Leaves spun, suspended in air. Shades of red through orange, shapes of maple and oak teased my outstretched hand. Pinecones scattered and rolled across the mossy carpet beneath my feet.
From a clearing he appeared, lit beneath the hunter’s moon. I watched ringed fingers grip and tug the reins. The stallion reared, muscles taut, its coat damp and shiny, head twitching side to side.
On the charge’s back sat the royal one. A body clothed in leather, eyes the sparks of flint, a rugged face devoid of emotion.
It was then I glimpsed his truth. I saw one hand lift, watched as his fingers stroked the mane. The steed lowered its head and stood like stone.
The Storm King lifted from the saddle. Dark, dangerous, beautiful and mysterious he kneeled before me and bowed.
Spin. Surrounded by a multitude of angel’s wings. Each feathered beat, a gentle two-step. Hugged by the softest touch. A dance between beauty and mystery, ….
Years ago I discovered this door at an auction. The auction site was far from the city and “Junking” wasn’t the swishy chic business that it is today. I can not explain the allure to vintage. It is a portal to the past. Perhaps “old”appears truer, faithful, stronger. Or do certain pieces conjure an emotional response? Mirrored moments of love lost, coveted memories, and poignant sorrow from regret. That which we toss or lose, from people to things.
All of the above musings ring true. I also appreciate the dedication to craft, whether it be writing, painting, music or woodworking. The rewrites, brushstrokes, the sound bites, the turn of a leg or the dove tailed edges of a drawer, all suggest old world quality and showcase the artisan’s passion. Maybe it’s the passion piece that grabs, an ageless love that forever shines.
Yet what is it about a door? Throw open the door to reunion. Boot through the door in the heat of crime. Lock the door. Unlock it. Shut the door.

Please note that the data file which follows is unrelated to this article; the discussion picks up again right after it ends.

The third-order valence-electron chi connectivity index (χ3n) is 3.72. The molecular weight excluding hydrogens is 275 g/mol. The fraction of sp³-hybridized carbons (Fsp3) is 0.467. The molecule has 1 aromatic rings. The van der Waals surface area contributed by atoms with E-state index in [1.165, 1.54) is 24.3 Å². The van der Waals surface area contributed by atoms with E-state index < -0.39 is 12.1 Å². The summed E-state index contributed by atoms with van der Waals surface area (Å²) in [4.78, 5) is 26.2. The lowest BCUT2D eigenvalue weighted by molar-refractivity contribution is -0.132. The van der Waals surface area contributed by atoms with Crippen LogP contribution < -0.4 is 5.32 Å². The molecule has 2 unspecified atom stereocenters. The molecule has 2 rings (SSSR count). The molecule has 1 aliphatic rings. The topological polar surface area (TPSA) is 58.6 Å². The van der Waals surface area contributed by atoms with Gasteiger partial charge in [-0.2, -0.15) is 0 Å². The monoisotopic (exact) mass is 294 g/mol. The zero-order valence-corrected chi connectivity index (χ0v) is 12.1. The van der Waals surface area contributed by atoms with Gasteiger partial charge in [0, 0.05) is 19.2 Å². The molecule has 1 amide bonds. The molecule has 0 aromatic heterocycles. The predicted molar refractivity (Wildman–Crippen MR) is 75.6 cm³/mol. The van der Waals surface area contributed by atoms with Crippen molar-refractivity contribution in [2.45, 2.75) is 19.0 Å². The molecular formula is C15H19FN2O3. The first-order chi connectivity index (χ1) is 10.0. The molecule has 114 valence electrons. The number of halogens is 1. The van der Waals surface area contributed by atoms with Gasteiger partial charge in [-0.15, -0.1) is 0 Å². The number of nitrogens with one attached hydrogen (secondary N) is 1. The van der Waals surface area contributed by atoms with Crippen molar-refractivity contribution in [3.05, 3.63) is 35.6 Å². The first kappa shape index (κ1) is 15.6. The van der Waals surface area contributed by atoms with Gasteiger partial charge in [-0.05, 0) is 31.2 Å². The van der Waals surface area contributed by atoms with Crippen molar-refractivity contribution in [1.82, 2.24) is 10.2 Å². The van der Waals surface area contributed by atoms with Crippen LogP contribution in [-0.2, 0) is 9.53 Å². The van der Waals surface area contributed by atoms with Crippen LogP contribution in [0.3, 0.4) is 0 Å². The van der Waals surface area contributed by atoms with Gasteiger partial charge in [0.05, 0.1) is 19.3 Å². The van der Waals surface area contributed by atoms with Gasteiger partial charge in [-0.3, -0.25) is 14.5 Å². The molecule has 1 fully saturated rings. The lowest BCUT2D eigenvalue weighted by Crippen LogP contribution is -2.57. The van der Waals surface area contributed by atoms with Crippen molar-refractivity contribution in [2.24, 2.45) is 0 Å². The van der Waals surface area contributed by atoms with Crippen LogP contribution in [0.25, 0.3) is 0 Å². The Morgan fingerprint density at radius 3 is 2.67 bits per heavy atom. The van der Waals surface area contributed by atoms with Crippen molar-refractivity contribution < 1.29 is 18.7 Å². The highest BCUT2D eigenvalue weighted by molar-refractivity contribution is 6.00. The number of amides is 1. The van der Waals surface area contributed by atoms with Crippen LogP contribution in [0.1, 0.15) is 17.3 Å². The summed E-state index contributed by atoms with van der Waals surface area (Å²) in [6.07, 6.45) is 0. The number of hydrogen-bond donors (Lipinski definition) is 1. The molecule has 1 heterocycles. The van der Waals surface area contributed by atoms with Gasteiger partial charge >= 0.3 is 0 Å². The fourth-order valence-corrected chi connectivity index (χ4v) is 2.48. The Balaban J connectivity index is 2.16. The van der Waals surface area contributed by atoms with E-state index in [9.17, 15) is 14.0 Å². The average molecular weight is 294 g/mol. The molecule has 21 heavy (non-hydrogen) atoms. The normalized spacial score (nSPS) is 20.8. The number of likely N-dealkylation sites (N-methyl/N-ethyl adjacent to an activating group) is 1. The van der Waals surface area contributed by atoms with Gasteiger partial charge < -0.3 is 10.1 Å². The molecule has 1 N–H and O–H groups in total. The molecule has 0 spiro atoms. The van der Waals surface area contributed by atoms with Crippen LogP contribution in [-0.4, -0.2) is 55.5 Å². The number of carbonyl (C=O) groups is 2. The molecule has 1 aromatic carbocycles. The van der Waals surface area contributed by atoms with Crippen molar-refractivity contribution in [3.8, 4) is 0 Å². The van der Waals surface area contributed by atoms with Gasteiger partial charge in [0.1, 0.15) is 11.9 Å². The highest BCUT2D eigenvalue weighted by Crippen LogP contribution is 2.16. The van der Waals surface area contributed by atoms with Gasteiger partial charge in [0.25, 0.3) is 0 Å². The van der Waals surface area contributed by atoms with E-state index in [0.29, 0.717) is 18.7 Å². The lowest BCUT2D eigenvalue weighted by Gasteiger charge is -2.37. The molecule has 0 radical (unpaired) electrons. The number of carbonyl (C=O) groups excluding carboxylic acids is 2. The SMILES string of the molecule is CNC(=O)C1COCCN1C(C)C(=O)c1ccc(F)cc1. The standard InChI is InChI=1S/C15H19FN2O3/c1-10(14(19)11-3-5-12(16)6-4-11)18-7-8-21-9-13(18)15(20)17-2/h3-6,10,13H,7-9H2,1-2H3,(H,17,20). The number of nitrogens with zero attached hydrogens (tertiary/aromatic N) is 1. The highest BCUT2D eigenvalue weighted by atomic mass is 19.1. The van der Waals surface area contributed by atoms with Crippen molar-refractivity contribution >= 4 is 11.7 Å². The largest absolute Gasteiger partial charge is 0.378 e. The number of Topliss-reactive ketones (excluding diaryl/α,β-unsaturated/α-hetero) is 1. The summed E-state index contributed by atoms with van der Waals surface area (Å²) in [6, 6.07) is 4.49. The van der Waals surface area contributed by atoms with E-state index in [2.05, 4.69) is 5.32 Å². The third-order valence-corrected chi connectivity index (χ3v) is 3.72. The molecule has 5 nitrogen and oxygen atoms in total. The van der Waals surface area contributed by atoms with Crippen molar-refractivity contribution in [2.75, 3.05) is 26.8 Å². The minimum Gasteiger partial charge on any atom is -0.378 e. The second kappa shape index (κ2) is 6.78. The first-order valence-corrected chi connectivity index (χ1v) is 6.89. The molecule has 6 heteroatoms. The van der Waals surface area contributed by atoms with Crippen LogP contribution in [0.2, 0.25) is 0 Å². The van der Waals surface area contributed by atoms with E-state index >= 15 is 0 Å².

There is an old soul that lives in me. She flows through my eyes to show the house where the door once stood. “Open the door,” she whispers and my hand reaches forth to push upon the cracked ceramic plate. We stand in the kitchen, voyeurs of a life. She gestures to the heart of the room. A wooden table graces the centre. Flour is scattered on top, a rolling-pin waits. We’ve come home.
I recall that day in the valley. The auction house was empty of people. Cast off pieces from lives lived dumped along hallways and atop sideboards. Did anyone care? The door leaned against a wall. Solid oak, it waited. Tall amidst a short pile of old metal watering cans, wooden handled rakes and a box of battered licence plates, it stood out-of-place. There was something bespoke about its simple yet majestic presence. Was it the art deco glass that elevated the door from humble to proud?
I paused, fell in love, tossed in a bid and left with a door.
Sadly, I left the door in an aging shed. For thirty years it lay on a wooden floor. Forgotten, it languished in darkness, gathering dust. Spider egg sacs clung to the edges and nestled in the crooks and crannies. Moisture weathered the finish. It waited for someone to remember.
Until yesterday. Yesterday I wrestled it into the light. Gently, I cleaned and polished the glass, dusted off the egg sacs and sanded the oak.
Magic flowed and imagination sparked. We entered into a dance of sorts. My hands held the sandpaper block as fingers pressed and moved in step with the oak grain. I stepped away and judged. Far too lovely to lay dismissed in a shed.
An architectural piece, it will serve as a symbol of hope, “One door closes, another opens.” Its quiet presence states, grace others that stand on the threshold.
What is this door’s story?
I envision a rambling estate in the English countryside. Laughter rings from the cutting garden. Wee children flit as fairies do amongst the hollyhocks and sunflowers. A man walks the long gravel path to the once well appointed home. He lifts his hat and knocks upon the door. It opens…